One of the biggest ongoing conversation topics throughout fashion month was whether or not fashion shows should become more consumer-facing, with several brands like Rebecca Minkoff, Burberry, Tom Ford, Michael Kors, Tommy Hilfiger, Proenza Schouler and Prada incorporating some "see now, buy now" elements into their shows (or announcing plans to do so next season). And after the not-so-conclusive study that the CFDA released on Mar. 3 about the options New York-based designers have for new show formats, that discussion started to dissipate in Paris.
The CFDA's report followed one by French fashion's governing organization — the Fédération Française de la Couture du Prêt-à-Porter des Couturiers et des Créateurs de Mod — in which leading French luxury executives voted unanimously that "see now, buy now" is simply not for them. Federation President Ralph Toledano argued that waiting for collections to hit stores increases customers' desire. Similarly, Kering CEO Francois-Henri Pinault declared that immediate accessibility to a runway collection "negates the dream" of luxury. (In New York, where he presented for the first time, A.P.C. founder Jean Touitou told us that "see now, buy now" is a "trick for press.")
And it was the dream to which Pinault referred that several of Paris's most prominent luxury houses aimed to bring to their shows for fall 2016, where there was nary a mention of instant gratification and Instagram-baiting was nowhere to be found. At Saint Laurent, Hedi Slimane followed up his Los Angeles blowout (dubbed "Part 1" of his fall 2016 offering) with a super-exclusive show at a beautiful new atelier that he'd had refurbished in Paris (dubbed "Part 2"). As you can watch above, models walked slowly through various rooms as Benedicte de Ginestous, who called out look numbers during Yves Saint Laurent's own couture shows, did the same for Slimane's collection — which, while technically considered ready-to-wear, had couture elements. Other than de Ginestous' voice, there was no music, and guests — who sat on chairs engraved with their names — were asked to turn off their phones. A rep for the brand told us this wouldn't become Slimane's regular show format and was simply a one-time, special "love letter" to Paris.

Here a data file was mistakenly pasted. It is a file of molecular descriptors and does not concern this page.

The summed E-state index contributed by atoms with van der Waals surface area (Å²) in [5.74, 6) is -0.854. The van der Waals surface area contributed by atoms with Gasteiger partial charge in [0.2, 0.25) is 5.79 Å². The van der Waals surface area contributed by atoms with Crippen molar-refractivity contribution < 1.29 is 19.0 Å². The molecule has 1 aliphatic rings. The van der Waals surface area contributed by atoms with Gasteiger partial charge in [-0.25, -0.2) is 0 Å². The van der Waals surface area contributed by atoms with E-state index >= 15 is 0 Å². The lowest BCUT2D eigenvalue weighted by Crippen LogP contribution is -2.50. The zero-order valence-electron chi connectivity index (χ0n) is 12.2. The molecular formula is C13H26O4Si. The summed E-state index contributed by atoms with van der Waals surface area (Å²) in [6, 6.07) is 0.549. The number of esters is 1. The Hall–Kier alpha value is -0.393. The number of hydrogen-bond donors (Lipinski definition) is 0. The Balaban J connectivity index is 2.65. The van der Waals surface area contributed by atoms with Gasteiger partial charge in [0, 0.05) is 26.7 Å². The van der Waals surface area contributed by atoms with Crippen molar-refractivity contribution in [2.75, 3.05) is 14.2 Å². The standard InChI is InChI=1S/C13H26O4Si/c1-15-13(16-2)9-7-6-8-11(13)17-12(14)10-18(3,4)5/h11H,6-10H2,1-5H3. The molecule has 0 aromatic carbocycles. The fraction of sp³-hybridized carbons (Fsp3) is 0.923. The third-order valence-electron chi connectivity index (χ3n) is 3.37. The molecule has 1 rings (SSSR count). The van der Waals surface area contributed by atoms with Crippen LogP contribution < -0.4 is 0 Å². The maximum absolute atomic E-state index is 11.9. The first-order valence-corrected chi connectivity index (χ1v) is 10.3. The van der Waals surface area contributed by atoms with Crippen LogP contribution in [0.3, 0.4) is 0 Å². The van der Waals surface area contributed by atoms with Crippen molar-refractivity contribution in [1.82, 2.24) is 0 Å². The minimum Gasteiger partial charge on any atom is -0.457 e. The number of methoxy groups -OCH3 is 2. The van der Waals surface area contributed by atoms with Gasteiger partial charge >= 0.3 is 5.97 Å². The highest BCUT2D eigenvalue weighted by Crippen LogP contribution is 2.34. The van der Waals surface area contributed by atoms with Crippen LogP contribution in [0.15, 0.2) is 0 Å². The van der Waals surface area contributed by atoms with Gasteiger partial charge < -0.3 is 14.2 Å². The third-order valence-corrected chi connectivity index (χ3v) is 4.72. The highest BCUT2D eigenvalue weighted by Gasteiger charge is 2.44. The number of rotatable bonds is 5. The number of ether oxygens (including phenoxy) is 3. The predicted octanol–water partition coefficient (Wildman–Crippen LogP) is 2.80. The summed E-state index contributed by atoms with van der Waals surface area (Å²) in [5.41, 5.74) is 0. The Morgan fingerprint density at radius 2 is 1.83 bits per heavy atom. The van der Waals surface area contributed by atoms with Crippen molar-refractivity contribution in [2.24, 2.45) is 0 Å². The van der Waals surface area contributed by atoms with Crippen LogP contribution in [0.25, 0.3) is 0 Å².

Interestingly, longtime Slimane fan Karl Lagerfeld had a similar idea for his Chanel show the following day, where the Grand Palais was set up to resemble Coco Chanel's intimate fashion shows at 31 Rue Cambon and everyone had a front row seat. While the audience was quite a bit larger than Saint Laurent's, and social media was encouraged using the hashtag #frontrowonly, the vibe was much quieter and more intimate than Lagerfeld's usual spectacles, with the focus squarely on the clothes. Lagerfeld always has something to say, and this felt like a comment on the current state of fashion week.
At Miu Miu, Miuccia Prada also aimed to create a more intimate experience by involving the audience in the show, seating guests on ottomans and wooden fold-out chairs — and again, every seat was in the front row. (Of course, Katie Grand's casting of celebrity models like Gigi and Bella Hadid and Emily Ratajkowski drove many an Instagram post.) At Valentino's ballet-inspired show, Maria Grazia Chiuri and Pierpaolo Piccioli expressed in their show notes a desire to, essentially, get people off of their phones and living in the moment, perhaps trying to drum up some emotion in them via the live pianist in the middle of the runway (and the stunning collection). It was a far cry from the "Zoolander 2" promo stunt that the designers pulled off in September, a move perfectly orchestrated to break the Internet.
Paris has always been fashion month's most "exclusive" city, filled with centuries-old design houses that will go to great lengths to preserve that air of luxury. Although, a few innovators have emerged: A portion of what Sébastien Meyer and Arnaud Vaillant showed for Courreges last Wednesday is in stores now; and the buzzy, influential streetwear-inspired label Vetements announced forthcoming plans to show its men's and women's collections together in Paris every January and June, two months ahead of the rest of the shows at Paris Fashion Week.
So what does this all mean for the state of the fashion calendar? Seemingly, that it's all about to get very confusing.